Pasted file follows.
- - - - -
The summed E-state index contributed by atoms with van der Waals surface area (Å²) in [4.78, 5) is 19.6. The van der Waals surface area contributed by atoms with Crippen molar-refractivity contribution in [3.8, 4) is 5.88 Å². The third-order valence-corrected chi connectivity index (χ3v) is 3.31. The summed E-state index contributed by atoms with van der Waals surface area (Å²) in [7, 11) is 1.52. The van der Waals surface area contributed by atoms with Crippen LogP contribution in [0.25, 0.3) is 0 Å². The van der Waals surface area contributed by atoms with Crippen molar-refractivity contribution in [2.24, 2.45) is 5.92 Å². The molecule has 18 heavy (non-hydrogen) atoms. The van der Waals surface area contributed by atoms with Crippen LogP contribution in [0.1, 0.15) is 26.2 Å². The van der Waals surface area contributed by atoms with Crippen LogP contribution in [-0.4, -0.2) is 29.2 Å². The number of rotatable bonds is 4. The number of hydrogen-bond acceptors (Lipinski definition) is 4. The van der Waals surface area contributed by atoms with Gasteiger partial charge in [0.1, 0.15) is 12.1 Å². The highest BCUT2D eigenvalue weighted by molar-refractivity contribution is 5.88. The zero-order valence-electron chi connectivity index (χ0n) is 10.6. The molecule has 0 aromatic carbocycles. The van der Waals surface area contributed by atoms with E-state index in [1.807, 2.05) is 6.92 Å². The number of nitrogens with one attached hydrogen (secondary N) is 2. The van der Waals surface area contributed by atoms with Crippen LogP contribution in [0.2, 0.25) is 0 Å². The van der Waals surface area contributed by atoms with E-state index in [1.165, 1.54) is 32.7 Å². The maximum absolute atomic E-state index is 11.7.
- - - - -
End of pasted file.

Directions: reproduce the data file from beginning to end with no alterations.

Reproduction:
The summed E-state index contributed by atoms with van der Waals surface area (Å²) in [4.78, 5) is 19.6. The van der Waals surface area contributed by atoms with Crippen molar-refractivity contribution in [3.8, 4) is 5.88 Å². The third-order valence-corrected chi connectivity index (χ3v) is 3.31. The summed E-state index contributed by atoms with van der Waals surface area (Å²) in [7, 11) is 1.52. The van der Waals surface area contributed by atoms with Crippen LogP contribution in [0.25, 0.3) is 0 Å². The van der Waals surface area contributed by atoms with Crippen molar-refractivity contribution in [2.24, 2.45) is 5.92 Å². The molecule has 18 heavy (non-hydrogen) atoms. The van der Waals surface area contributed by atoms with Crippen LogP contribution in [0.1, 0.15) is 26.2 Å². The van der Waals surface area contributed by atoms with Crippen LogP contribution in [-0.4, -0.2) is 29.2 Å². The number of rotatable bonds is 4. The number of hydrogen-bond acceptors (Lipinski definition) is 4. The van der Waals surface area contributed by atoms with Gasteiger partial charge in [0.1, 0.15) is 12.1 Å². The highest BCUT2D eigenvalue weighted by molar-refractivity contribution is 5.88. The zero-order valence-electron chi connectivity index (χ0n) is 10.6. The molecule has 0 aromatic carbocycles. The van der Waals surface area contributed by atoms with E-state index in [1.807, 2.05) is 6.92 Å². The number of nitrogens with one attached hydrogen (secondary N) is 2. The van der Waals surface area contributed by atoms with Crippen LogP contribution in [0.2, 0.25) is 0 Å². The van der Waals surface area contributed by atoms with E-state index in [1.165, 1.54) is 32.7 Å². The maximum absolute atomic E-state index is 11.7.